Herder Communities and Conservation
The Nature Conservancy partners with herders for community-led grassland management.
The boundless plains of Mongolia are open-access, allowing herders to travel and graze their animals freely. In recent decades, traditional herding techniques have changed with the privatization of livestock during the transition to a market economy, leading to overgrazing. For example, herders have exponentially increased herd sizes to increase income, and to meet global demand, have taken on more cashmere goats that are destructive to grasslands. Herders now need to learn new skills to generate income
To protect pasturelands from further degradation, The Nature Conservancy (TNC) is working with herders to take advantage of an amended environmental law giving herder communities formal recognition of their communal pasturelands and resource management rights.
Communities can reduce grassland degradation by keeping other herders out, creating natural resource management plans focused on sustainable herd sizes, and working together on alternative businesses to earn more income.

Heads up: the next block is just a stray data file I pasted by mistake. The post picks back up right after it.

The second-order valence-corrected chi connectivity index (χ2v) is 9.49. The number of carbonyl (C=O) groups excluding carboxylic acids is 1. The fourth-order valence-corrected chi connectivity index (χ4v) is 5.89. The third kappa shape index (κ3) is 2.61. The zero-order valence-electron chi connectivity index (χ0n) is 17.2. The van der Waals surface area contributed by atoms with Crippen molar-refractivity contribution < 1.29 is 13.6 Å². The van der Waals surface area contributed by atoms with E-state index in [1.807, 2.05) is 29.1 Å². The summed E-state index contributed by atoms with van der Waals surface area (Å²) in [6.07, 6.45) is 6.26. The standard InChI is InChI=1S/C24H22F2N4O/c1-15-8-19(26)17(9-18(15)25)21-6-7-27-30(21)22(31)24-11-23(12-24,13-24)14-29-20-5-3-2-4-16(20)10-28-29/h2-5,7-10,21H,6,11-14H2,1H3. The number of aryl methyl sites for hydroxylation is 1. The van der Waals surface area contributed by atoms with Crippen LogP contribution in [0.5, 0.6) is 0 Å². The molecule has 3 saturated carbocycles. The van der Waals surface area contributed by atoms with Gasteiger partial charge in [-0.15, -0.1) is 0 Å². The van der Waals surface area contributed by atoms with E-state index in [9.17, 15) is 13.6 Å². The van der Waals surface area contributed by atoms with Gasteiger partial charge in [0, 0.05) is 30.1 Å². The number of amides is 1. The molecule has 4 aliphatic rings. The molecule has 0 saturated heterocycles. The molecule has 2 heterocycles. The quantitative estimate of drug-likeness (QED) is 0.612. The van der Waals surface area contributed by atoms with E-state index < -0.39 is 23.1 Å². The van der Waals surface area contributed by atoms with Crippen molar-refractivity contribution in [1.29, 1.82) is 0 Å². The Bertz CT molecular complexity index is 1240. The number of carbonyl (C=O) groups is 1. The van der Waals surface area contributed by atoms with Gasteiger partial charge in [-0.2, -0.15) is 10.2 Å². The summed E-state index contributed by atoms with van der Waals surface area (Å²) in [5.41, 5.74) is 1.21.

In 2017, TNC began working in three locations to help herders form community-based organizations (CBOs) that increase their collective ability to make decisions about how their pasturelands will be managed and to explore new opportunities for economic development. For a CBO to be recognized by the local government, herders need to develop a natural resource management plan so TNC has been providing them strategic guidance. With our support, 27 CBOs covering 1.4 million acres and comprising 926 herders have been established. TNC’s goal is to reach 4,000 herders by 2020. In addition, almost 5,000 herders and government officials have been trained in grassland conservation and management practices and livelihood development options.
The new demonstration projects will help communities better manage natural resources important for herding and wildlife. We are helping herders to form community-based organizations that allow them to care for their land collectively, while providing opportunities for additional income from handicrafts and tourism.